In Residence: Rufus Wainwright took time away to ‘Unfollow The Rules’

Rufus Wainwright in studio. Courtesy of Rufus Wainwright.

Rufus Wainwright’s musical familial ties have always been an undercurrent in the songwriter and composer’s career. Having mostly grown up in Montreal (also spending time in New York), Rufus started playing piano at 6, and by 13, started touring with his mother Kate McGarrigle, aunt Anna McGarrigle, and sister Martha Wainwright as McGarrigle Sisters and Family. His father, Loudon Wainwright, has a lauded folk songwriting career as well. On Rufus’ newest and ninth studio album “Unfollow the Rules,” the family connections run old and young. There’s a noted draw and reverence to Laurel Canyon in the album, a place he now resides, and a tradition he says his parents came from. And the album title itself, well, his daughter helped with that (which Rufus details below). 

Across his career, Rufus’ vocal delivery has the ability to draw you near with its stillness and purity. And after some time away from the pop world, working in opera, and film, it seems that his approach is not only reinvigorated but refocused. Clearly carrying on the work of the greats he’s so often held in regard with, but adding his knack for dazzling and fearless theatrics. 

His relationship with KCRW is long and celebrated. In fact, he first performed on Morning Becomes Eclectic prior to his debut album release in 1998. Beyond that, he has stopped by in support of every record and we’re pleased he joined us for an In Residence session behind his latest work. Rufus shared insights and an intimate view into “Unfollow The Rules” and a Bob Dylan cover exclusively for KCRW  — enjoy the session and our conversation below.

The new album “Unfollow The Rules” was recorded at some legendary studios in LA (Sound City, United Recording, EastWest), and you’ve noted that Laurel Canyon plays an influence. Were you trying to tap into something during the process? A distinct LA sensibility to the sound?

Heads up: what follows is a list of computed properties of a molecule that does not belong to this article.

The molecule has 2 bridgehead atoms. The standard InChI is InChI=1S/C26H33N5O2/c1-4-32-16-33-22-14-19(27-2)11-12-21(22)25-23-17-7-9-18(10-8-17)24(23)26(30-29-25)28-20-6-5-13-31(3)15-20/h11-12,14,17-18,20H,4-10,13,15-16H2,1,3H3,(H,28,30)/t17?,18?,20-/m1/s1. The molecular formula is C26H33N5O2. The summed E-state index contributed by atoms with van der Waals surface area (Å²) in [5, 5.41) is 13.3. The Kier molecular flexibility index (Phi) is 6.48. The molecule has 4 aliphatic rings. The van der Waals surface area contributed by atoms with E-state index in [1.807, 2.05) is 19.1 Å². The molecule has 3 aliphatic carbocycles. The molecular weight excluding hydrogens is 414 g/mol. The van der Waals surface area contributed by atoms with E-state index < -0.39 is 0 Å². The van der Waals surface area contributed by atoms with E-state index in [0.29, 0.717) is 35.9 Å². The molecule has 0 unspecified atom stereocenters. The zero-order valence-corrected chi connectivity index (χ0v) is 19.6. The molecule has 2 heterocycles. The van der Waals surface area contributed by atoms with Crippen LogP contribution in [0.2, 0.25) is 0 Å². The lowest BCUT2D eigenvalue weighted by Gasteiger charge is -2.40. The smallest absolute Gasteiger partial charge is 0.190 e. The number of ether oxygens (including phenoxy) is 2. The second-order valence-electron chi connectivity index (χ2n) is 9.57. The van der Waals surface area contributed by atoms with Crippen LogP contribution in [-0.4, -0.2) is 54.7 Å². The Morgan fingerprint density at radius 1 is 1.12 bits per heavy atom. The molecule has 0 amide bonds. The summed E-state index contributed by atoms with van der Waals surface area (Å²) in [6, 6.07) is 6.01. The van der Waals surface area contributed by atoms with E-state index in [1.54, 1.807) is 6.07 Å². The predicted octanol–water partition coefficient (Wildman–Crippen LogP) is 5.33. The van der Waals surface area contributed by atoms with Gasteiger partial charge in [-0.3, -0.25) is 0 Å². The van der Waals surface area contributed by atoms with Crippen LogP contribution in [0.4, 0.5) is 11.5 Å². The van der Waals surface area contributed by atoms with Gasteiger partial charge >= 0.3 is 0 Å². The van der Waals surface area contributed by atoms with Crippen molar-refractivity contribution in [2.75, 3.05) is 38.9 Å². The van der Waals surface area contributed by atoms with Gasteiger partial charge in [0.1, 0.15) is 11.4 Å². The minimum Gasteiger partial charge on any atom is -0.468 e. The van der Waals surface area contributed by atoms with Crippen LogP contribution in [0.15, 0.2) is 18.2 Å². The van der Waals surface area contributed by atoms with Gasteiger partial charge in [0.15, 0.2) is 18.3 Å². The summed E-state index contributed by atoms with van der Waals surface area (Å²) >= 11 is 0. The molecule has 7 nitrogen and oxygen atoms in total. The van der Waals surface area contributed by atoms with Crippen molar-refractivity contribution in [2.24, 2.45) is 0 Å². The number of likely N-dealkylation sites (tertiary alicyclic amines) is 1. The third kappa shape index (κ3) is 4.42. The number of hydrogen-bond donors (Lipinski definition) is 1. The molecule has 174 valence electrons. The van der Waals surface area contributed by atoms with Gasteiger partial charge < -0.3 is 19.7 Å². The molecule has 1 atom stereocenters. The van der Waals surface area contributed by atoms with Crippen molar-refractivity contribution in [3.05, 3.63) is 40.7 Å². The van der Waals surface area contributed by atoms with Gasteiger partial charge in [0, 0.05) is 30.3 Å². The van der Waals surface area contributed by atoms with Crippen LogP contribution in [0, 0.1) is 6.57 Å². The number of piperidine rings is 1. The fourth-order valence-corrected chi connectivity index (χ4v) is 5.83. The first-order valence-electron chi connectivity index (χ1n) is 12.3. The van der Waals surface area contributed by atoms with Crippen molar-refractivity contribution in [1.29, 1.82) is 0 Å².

Definitely, my parents are from that tradition and when I came to LA 20 years ago I, too, entered into that tradition. This album is a flowering of a lifetime within the art of songwriting. Songwriting being centered in LA really.

We understand your daughter helped you come up with the album's title. Tell us more about that. Also, is she a musician?

She has a very beautiful voice and she has the potential if she practices. She loves coming up with interesting literary ideas. One day she announced that she wanted to “unfollow the rules” and I knew I was onto something. So, thank you Viva! Here we are today.

Rufus Wainwright exclusively for KCRW. Photo by V. Tony Hauser.

Your version of Leonard Cohen’s “Hallelujah” is definitive. When you think of your own songs — is there one that you'd like to see covered and held in that kind of timeless regard, much like the original? Also, who would cover it?

That has already happened for me with George Michael. He covered “Going To A Town.” I was incredibly honored. In terms of other songs, I wouldn’t mind if Adele sang “Cigarettes and Chocolate Milk.”

What’s your favorite record to unwind to? 

Roberta Flack the Greatest Hits. Soul and sophisticated pop, very chill.

When we get back to live performance — do you have a venue or city you’re most looking forward to playing? And tell us why.

I always love playing the Royal Albert Hall, that’s my favorite venue. I am looking forward to getting back there at some point.

— Written by Ariana Morgenstern and Tyler Hale

More Rufus Wainwright live for KCRW:
Live on Morning Becomes Eclectic in 2018
Live on Morning Becomes Eclectic in 2010
Live on Morning Becomes Eclectic in 1998 

Check out more In Residence sessions:
Rocky Dawuni
Lianne La Havas
Blake Mills
Laura Marling
Aloe Blacc
Devon Gilfillian
Jonathan Wilson
Juana Molina





Brian Green - Guitar
Jacob Mann - Keyboards/ Piano
Rachel Eckroth - Keyboards
Samuel Wilkes - Bass 
Kyle Crane  - Drums 

Edited for broadcast by Mario Diaz